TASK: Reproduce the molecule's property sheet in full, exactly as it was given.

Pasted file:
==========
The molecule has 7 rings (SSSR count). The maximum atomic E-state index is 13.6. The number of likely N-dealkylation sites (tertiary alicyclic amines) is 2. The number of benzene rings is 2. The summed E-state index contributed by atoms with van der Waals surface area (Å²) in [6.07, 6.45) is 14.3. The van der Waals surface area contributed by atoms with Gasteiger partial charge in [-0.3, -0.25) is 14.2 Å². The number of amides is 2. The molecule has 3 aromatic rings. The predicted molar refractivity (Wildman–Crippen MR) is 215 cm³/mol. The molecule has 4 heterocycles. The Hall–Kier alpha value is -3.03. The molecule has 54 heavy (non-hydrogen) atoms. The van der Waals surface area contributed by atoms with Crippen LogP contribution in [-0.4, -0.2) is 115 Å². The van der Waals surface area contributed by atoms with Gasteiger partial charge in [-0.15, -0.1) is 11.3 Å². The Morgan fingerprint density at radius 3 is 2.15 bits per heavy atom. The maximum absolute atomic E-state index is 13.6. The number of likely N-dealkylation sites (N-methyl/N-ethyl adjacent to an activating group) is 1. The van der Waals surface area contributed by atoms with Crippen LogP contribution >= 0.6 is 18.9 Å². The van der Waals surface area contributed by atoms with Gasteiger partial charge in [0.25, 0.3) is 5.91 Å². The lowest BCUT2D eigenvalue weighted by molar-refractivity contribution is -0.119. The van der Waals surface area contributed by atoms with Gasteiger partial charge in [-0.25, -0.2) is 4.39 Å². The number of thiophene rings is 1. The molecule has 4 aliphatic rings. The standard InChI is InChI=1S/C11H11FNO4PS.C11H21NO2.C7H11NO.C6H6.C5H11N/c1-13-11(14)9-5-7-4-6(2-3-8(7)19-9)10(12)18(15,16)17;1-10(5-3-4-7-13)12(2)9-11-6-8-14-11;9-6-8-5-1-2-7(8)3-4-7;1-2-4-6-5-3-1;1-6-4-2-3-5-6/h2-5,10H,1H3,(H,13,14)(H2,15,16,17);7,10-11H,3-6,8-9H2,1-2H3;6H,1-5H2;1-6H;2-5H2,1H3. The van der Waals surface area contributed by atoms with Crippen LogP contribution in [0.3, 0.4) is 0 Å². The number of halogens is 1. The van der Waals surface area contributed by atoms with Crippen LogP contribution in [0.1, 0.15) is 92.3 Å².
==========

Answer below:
The molecule has 7 rings (SSSR count). The maximum atomic E-state index is 13.6. The number of likely N-dealkylation sites (tertiary alicyclic amines) is 2. The number of benzene rings is 2. The summed E-state index contributed by atoms with van der Waals surface area (Å²) in [6.07, 6.45) is 14.3. The van der Waals surface area contributed by atoms with Gasteiger partial charge in [-0.3, -0.25) is 14.2 Å². The number of amides is 2. The molecule has 3 aromatic rings. The predicted molar refractivity (Wildman–Crippen MR) is 215 cm³/mol. The molecule has 4 heterocycles. The Hall–Kier alpha value is -3.03. The molecule has 54 heavy (non-hydrogen) atoms. The van der Waals surface area contributed by atoms with Crippen LogP contribution in [-0.4, -0.2) is 115 Å². The van der Waals surface area contributed by atoms with Gasteiger partial charge in [-0.15, -0.1) is 11.3 Å². The Morgan fingerprint density at radius 3 is 2.15 bits per heavy atom. The maximum absolute atomic E-state index is 13.6. The number of likely N-dealkylation sites (N-methyl/N-ethyl adjacent to an activating group) is 1. The van der Waals surface area contributed by atoms with Crippen LogP contribution >= 0.6 is 18.9 Å². The van der Waals surface area contributed by atoms with Gasteiger partial charge in [0.25, 0.3) is 5.91 Å². The lowest BCUT2D eigenvalue weighted by molar-refractivity contribution is -0.119. The van der Waals surface area contributed by atoms with Gasteiger partial charge in [-0.25, -0.2) is 4.39 Å². The number of thiophene rings is 1. The molecule has 4 aliphatic rings. The standard InChI is InChI=1S/C11H11FNO4PS.C11H21NO2.C7H11NO.C6H6.C5H11N/c1-13-11(14)9-5-7-4-6(2-3-8(7)19-9)10(12)18(15,16)17;1-10(5-3-4-7-13)12(2)9-11-6-8-14-11;9-6-8-5-1-2-7(8)3-4-7;1-2-4-6-5-3-1;1-6-4-2-3-5-6/h2-5,10H,1H3,(H,13,14)(H2,15,16,17);7,10-11H,3-6,8-9H2,1-2H3;6H,1-5H2;1-6H;2-5H2,1H3. The van der Waals surface area contributed by atoms with Crippen LogP contribution in [0.3, 0.4) is 0 Å². The number of halogens is 1. The van der Waals surface area contributed by atoms with Crippen LogP contribution in [0.1, 0.15) is 92.3 Å².